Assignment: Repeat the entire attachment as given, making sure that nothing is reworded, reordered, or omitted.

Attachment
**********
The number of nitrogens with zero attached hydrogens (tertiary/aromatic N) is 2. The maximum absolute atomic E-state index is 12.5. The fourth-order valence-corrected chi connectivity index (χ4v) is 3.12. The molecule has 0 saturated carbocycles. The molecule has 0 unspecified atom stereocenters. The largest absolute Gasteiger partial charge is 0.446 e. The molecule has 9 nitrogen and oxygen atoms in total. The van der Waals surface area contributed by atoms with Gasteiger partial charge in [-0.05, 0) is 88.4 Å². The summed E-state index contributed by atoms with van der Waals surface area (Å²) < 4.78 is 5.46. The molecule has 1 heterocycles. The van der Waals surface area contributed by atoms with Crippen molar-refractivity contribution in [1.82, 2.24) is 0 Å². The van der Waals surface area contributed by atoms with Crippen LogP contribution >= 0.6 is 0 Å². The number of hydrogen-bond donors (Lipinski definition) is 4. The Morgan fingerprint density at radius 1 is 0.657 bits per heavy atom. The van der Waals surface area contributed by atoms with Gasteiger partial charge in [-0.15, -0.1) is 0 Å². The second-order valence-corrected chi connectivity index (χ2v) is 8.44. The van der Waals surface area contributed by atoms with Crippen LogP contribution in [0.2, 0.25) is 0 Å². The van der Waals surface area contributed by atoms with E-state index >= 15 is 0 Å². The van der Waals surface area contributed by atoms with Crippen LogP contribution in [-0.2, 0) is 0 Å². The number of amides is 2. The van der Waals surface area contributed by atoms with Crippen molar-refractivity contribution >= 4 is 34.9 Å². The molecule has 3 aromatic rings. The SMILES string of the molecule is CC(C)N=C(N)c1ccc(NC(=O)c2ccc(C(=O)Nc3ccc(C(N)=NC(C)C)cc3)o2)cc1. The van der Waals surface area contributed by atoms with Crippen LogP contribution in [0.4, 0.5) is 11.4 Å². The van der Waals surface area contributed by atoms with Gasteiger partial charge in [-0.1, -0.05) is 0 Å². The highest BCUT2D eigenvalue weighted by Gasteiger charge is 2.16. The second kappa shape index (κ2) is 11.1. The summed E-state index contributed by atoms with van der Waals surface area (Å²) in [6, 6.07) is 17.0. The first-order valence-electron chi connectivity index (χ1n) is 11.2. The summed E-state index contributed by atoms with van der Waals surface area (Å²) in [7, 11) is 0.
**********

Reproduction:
The number of nitrogens with zero attached hydrogens (tertiary/aromatic N) is 2. The maximum absolute atomic E-state index is 12.5. The fourth-order valence-corrected chi connectivity index (χ4v) is 3.12. The molecule has 0 saturated carbocycles. The molecule has 0 unspecified atom stereocenters. The largest absolute Gasteiger partial charge is 0.446 e. The molecule has 9 nitrogen and oxygen atoms in total. The van der Waals surface area contributed by atoms with Gasteiger partial charge in [-0.05, 0) is 88.4 Å². The summed E-state index contributed by atoms with van der Waals surface area (Å²) < 4.78 is 5.46. The molecule has 1 heterocycles. The van der Waals surface area contributed by atoms with Crippen molar-refractivity contribution in [1.82, 2.24) is 0 Å². The van der Waals surface area contributed by atoms with Crippen LogP contribution >= 0.6 is 0 Å². The number of hydrogen-bond donors (Lipinski definition) is 4. The Morgan fingerprint density at radius 1 is 0.657 bits per heavy atom. The van der Waals surface area contributed by atoms with Gasteiger partial charge in [-0.15, -0.1) is 0 Å². The second-order valence-corrected chi connectivity index (χ2v) is 8.44. The van der Waals surface area contributed by atoms with Crippen LogP contribution in [0.2, 0.25) is 0 Å². The van der Waals surface area contributed by atoms with E-state index >= 15 is 0 Å². The van der Waals surface area contributed by atoms with Crippen LogP contribution in [-0.2, 0) is 0 Å². The number of amides is 2. The van der Waals surface area contributed by atoms with Crippen molar-refractivity contribution >= 4 is 34.9 Å². The molecule has 3 aromatic rings. The SMILES string of the molecule is CC(C)N=C(N)c1ccc(NC(=O)c2ccc(C(=O)Nc3ccc(C(N)=NC(C)C)cc3)o2)cc1. The van der Waals surface area contributed by atoms with Crippen LogP contribution in [0.4, 0.5) is 11.4 Å². The van der Waals surface area contributed by atoms with Gasteiger partial charge in [-0.1, -0.05) is 0 Å². The highest BCUT2D eigenvalue weighted by Gasteiger charge is 2.16. The second kappa shape index (κ2) is 11.1. The summed E-state index contributed by atoms with van der Waals surface area (Å²) in [6, 6.07) is 17.0. The first-order valence-electron chi connectivity index (χ1n) is 11.2. The summed E-state index contributed by atoms with van der Waals surface area (Å²) in [7, 11) is 0.